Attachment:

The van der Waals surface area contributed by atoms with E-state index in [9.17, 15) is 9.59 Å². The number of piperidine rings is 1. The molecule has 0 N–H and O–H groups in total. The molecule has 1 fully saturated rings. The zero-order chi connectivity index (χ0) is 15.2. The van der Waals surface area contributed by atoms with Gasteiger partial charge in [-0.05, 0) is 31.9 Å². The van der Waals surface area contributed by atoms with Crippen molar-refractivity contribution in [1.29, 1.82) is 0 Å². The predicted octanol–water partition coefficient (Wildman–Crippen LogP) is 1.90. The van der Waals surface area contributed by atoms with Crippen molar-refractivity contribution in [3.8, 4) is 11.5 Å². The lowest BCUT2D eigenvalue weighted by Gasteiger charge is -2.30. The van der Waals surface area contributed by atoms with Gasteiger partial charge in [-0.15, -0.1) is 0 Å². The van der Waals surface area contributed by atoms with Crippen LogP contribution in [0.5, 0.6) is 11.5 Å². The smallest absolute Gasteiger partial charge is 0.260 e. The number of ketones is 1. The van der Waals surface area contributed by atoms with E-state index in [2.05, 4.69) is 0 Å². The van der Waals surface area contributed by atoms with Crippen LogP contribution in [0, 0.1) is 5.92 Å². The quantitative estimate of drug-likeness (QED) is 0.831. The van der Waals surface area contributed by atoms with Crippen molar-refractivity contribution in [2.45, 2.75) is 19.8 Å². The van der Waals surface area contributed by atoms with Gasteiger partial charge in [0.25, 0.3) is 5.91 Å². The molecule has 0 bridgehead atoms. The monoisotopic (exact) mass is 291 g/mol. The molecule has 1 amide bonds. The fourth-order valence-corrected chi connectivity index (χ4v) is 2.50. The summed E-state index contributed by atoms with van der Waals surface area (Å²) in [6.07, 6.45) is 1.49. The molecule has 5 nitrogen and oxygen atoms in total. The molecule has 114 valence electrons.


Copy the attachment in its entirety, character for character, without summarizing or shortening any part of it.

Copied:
The van der Waals surface area contributed by atoms with E-state index in [9.17, 15) is 9.59 Å². The number of piperidine rings is 1. The molecule has 0 N–H and O–H groups in total. The molecule has 1 fully saturated rings. The zero-order chi connectivity index (χ0) is 15.2. The van der Waals surface area contributed by atoms with Gasteiger partial charge in [-0.05, 0) is 31.9 Å². The van der Waals surface area contributed by atoms with Crippen molar-refractivity contribution in [1.29, 1.82) is 0 Å². The predicted octanol–water partition coefficient (Wildman–Crippen LogP) is 1.90. The van der Waals surface area contributed by atoms with Crippen molar-refractivity contribution in [3.8, 4) is 11.5 Å². The lowest BCUT2D eigenvalue weighted by Gasteiger charge is -2.30. The van der Waals surface area contributed by atoms with Gasteiger partial charge in [-0.15, -0.1) is 0 Å². The van der Waals surface area contributed by atoms with Crippen LogP contribution in [0.5, 0.6) is 11.5 Å². The smallest absolute Gasteiger partial charge is 0.260 e. The number of ketones is 1. The van der Waals surface area contributed by atoms with E-state index in [2.05, 4.69) is 0 Å². The van der Waals surface area contributed by atoms with Crippen LogP contribution in [0, 0.1) is 5.92 Å². The quantitative estimate of drug-likeness (QED) is 0.831. The van der Waals surface area contributed by atoms with Crippen molar-refractivity contribution in [2.45, 2.75) is 19.8 Å². The van der Waals surface area contributed by atoms with Gasteiger partial charge in [0.25, 0.3) is 5.91 Å². The molecule has 0 bridgehead atoms. The monoisotopic (exact) mass is 291 g/mol. The molecule has 1 amide bonds. The fourth-order valence-corrected chi connectivity index (χ4v) is 2.50. The summed E-state index contributed by atoms with van der Waals surface area (Å²) in [6.07, 6.45) is 1.49. The molecule has 5 nitrogen and oxygen atoms in total. The molecule has 114 valence electrons.